The Washington Post On Faith section came to Christmas with a political agenda. To be specific, “Catholic America” blogger Anthony Stevens-Arroyo saw Christmas as an occasion to drag out the hidebound Marxism of “liberation theology” and then pretend that Pope Benedict has favored it, when in fact he has condemned it for years.
The Christmas Eve article was headlined: “Christmas means the redistribution of wealth.” The holy day certainly should lead us to share what we have, but socialists always mistake individual giving with government taking. Stevens-Arroyo lobbed this bomb: “Christmas 2011 comes on the eve of an election year when Catholic America is confronted with an escalation in society’s class divisions and a concentration of wealth worse than under the Roman Empire.”
Stevens-Arroyo cited the Huffington Post, which talks of economic theory in between the articles on celebrity centerfolds, and unloads the usual socialist claptrap about “society’s structural sin” as if it was implicit in the New Testament:
The concept of society’s structural sin that is suggested in Pauline teaching was crystallized in the theology of liberation when it appeared among Latin American theologians after the II Vatican Council. Based on a socio-economic secular analysis of history in secular academia, theologians like Father Gustavo Gutierrez spoke of structural sin. Upholding an unjust political and economic system would only perpetuate injustice, they argued. Good people could be trapped into a web of doing bad things because society fostered a way of acting that normalized immoral behavior...
Christmas 2011 is not a call to violent revolution. But a retrospective look at the past year offers inescapable evidence that social, economic and political structures are undergoing rapid and sweeping change. Whether it is the Arab Spring abroad or the mobilization of the American middle-class at home to attack economic imbalance, such movements have exposed the instability of national and international institutions. We are being called not only to individual reform of thought and action, but concern for the structures of society that shape individuals.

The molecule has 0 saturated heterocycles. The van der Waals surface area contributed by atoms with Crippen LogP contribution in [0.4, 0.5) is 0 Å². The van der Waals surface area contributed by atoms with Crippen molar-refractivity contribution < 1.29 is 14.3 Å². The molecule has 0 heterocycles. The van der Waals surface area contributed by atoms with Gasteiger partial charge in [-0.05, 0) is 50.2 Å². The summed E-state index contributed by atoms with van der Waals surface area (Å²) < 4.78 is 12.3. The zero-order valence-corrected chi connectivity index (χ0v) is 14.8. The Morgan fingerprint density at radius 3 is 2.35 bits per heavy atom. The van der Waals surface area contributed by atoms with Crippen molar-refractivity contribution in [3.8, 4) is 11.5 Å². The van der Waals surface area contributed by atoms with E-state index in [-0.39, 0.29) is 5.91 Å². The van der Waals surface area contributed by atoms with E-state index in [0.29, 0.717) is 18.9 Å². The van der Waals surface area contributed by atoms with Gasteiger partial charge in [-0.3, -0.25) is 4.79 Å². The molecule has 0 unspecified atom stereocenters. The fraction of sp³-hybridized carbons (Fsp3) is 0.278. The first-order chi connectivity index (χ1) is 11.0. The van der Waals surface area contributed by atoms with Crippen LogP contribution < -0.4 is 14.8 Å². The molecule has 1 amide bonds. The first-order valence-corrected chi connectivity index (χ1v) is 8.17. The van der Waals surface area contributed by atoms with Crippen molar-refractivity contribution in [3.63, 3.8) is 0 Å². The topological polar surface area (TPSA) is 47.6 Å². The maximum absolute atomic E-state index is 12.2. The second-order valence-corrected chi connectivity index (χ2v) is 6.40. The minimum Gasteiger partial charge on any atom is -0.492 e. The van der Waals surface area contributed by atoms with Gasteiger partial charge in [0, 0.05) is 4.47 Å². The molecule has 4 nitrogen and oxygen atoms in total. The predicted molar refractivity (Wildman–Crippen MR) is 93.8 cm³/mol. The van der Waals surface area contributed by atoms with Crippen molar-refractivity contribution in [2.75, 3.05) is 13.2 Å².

Liberation theology has been in retreat for decades now. In 1986, then-Cardinal Joseph Ratzinger denounced liberation theology in an official Vatican instruction, writing “it would be criminal to take the energies of popular piety and misdirect them toward a purely earthly plan of liberation, which would very soon be revealed as nothing more than an illusion and a cause of new forms of slavery. Those who in this way surrender to the ideologies of the world and to the alleged necessity of violence are no longer being faithful to hope, to hope's boldness and courage, as they are extolled in the hymn to the God of mercy which the Virgin teaches us.”
But Stevens-Arroyo tried to make the Pope’s New Year’s address into a socialist document:
If Benedict XVI were a candidate for the presidency of the United States, his call for “redistribution of wealth” would be controversial. Can it be dismissed as left-wing socialism? No doubt enemies of Catholic social justice will tar the pontiff in this way. But the ideal “from each according to his ability; to each according to his need,” doesn’t originate with Marx. It comes from the Acts of the Apostles (4:34-35; 1:44-45).
This Christmas 2011, then, presents Catholic America with a charge that comes directly from the Holy Father to transform the words “Prince of Peace” into an agenda for direct Catholic action. “Peace for all is the fruit of justice for all,” states the pope, adding poignantly, “no one can shirk this essential task of promoting justice.”
But the Pope’s document isn’t primarily about the maldistribution of wealth, but about the necessity of educating young people into carrying out the Church’s message of peace and justice on Earth through a civilization of love, which is not the same as a Marxist utopia. He does speak of “adequate mechanisms” for the “redistribution of wealth,” but also for “the promotion of growth” and development of poorer nations.
In order to be true peacemakers, we must educate ourselves in compassion, solidarity, working together, fraternity, in being active within the community and concerned to raise awareness about national and international issues and the importance of seeking adequate mechanisms for the redistribution of wealth, the promotion of growth, cooperation for development and conflict resolution.
The Pope quotes the Catechism of the Catholic Church, which must offend Stevens-Arroyo with its mention of safeguarding people’s goods: “Peace cannot be attained on earth without safeguarding the goods of persons, free communication among men, respect for the dignity of persons and peoples, and the assiduous practice of fraternity.”